Choosing the ideal exhibition venue requires thought about what is most valuable. Whether the choice is between saving money or superior service, selecting a non-union or a union venue can mean sacrificing one or more important elements needed for a smooth show.
The basics of convention-going demand a firm grasp on knowing the needs of the exhibitors. The size of the tradeshow is often directly proportionate to the financial requirements of promotion, which can make productive marketing a priority.
A smaller show with a more controlled budget may consider the do-it-yourself approach to be more efficient. This is where the non-union venue comes in. The non-union location can offer the exhibitor an opportunity to control the development of the booth every stage without time-consuming, profit-eating union obligations.
Mark Cramer, show owner/management of the Rocky Mountain Audio Video Expo (RMAVX) in Denver believes saving money is the biggest advantage to using a non-union facility.
“The exhibitors know that their costs can be tracked,” said Cramer. “They’ll know what they’ll be spending for the booth and if they are not hiring labor, they’ve got total control over the cost.”
On the other hand, the larger a tradeshow is, the more precision may be necessary for installation. This demands experience that is offered by unionized services that are not readily available in a non-union outfit.
“If it is a heavy-equipment show where you need assistance on-site in moving large equipment or displays, that is where the unionized site is beneficial to the exhibitor,” said Cramer. “For the most part, the guys that are union know what they’re doing. They’ve been through it before. So any costs that are there, instead of bringing your own people, which you can’t do at a union facility, you know they are going to do it well and do it right.”
Cramer said RMAVX is a regional show, and therefore, maintains many mom-and-pop outfits whose marketing dollars are limited and are not as sophisticated as exhibitors doing national shows. He considers the use of non-union venues off-putting.
“I think it’s a negative,” he said. “These union guys are doing it all the time, and I’ve had pretty tough situations where we’ve gone into cities where there is no union and people are sent out to work that just don’t have a clue. Usually, when using union guys, you can talk to a decorator and ask how much time they need to set up a show and they’ll be able to estimate it correctly.”
Lew Shomer, executive director for The Society of Independent Show Organizers (SISO), concurs that price and control are major issues in the decision process, but that much of the responsibility for whether the venue is beneficial lies with the general contractor who provides the labor.
“Those are very big factors from an organizer’s point of view,” said Shomer. “Don’t forget the organizer usually contracts through the general service contractor, and in many cases where the contractor is not bound by having to have union personnel, they will bring in people at a different cost than those that they could get if they were in a union venue.”
Shomer said the general service contractors are looked upon as controlling the performance, training and general guidance of the labor sent out by organizers. If the general contractor is using non-union location, then sending out inexpensive labor with less training and experience is an all-too-real possibility.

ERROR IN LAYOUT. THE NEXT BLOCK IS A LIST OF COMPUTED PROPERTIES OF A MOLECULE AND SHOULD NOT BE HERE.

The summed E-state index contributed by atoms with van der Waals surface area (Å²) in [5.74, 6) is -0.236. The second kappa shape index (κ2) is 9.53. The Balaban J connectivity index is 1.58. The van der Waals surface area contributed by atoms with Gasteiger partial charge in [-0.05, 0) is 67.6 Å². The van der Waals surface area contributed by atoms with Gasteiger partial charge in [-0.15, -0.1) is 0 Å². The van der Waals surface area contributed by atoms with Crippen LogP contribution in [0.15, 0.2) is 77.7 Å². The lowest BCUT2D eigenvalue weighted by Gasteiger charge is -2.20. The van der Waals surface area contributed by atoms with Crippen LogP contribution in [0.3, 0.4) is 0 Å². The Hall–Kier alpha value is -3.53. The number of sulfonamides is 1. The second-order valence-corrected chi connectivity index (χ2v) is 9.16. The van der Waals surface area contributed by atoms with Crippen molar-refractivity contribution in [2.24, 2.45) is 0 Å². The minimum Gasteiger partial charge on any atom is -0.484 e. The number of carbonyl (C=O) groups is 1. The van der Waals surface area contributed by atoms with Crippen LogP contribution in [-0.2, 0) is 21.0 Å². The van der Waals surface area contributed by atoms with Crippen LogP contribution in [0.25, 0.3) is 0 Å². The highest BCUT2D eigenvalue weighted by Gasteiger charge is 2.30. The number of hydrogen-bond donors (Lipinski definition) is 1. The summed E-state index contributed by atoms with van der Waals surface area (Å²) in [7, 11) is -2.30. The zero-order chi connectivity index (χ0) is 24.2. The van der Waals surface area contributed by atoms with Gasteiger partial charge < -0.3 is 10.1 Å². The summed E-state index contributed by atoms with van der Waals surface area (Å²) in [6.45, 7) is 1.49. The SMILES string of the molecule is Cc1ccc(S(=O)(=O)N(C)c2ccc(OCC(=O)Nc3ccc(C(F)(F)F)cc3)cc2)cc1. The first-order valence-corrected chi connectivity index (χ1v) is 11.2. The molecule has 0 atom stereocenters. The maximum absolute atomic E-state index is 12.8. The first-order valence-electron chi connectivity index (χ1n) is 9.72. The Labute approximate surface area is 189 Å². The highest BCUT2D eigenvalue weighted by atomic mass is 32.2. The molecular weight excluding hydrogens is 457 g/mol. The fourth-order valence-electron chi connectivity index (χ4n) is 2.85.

“Where unions are inclined to be more expensive is that union regulations for some jobs will require a supervisor and one, two, or three people,” said Shomer. “In a non-union shop, the general service contractor doesn’t have the requirements of personnel that they don’t think they need. That becomes a cost and control issue. If you’re paying $70 an hour, you want somebody that understands the venue and who understands your show.”
Steve Peñafiel, who is marketing and sales manager at a company that exhibits several times throughout the year, has worked for the company for six of its seven-year history and finds union venues financially cumbersome. He said service is not as big an issue to a small company that is looking to maintain a budget, and he would rather avoid the bureaucracy of union regulations.
“Exhibiting at a union venue can often mean paying an arm and a leg,” said Peñafiel. “Often the regulations prevent even just taking something small in and out of your booth like a chair, and then you are charged for the service of performing that task.”
There isn’t necessarily a greater array of services in a union facility either according to Peñafiel. “Union venues list vendors for you so they make it convenient, but if I prefer to find my own vendors,” he said. “They have suggested vendors that they work with every year and you have to use those vendors.”
On the upside, he believes the union facility to be a plus in conserving time because things are cleaned up efficiently at the end of a show. Peñafiel said international shows are vastly different in that most shows are quicker, and though most countries are different, there are few if any unions to complicate the process.
To union or not to union is the cliché question. Being aware of what your tradeshow and exhibitors require of a facility and its services, as well as little advance deliberation about vendors, manpower, furniture rentals or the vast majority of other tradeshow inevitabilities, can save everyone a great deal of time, money and headaches.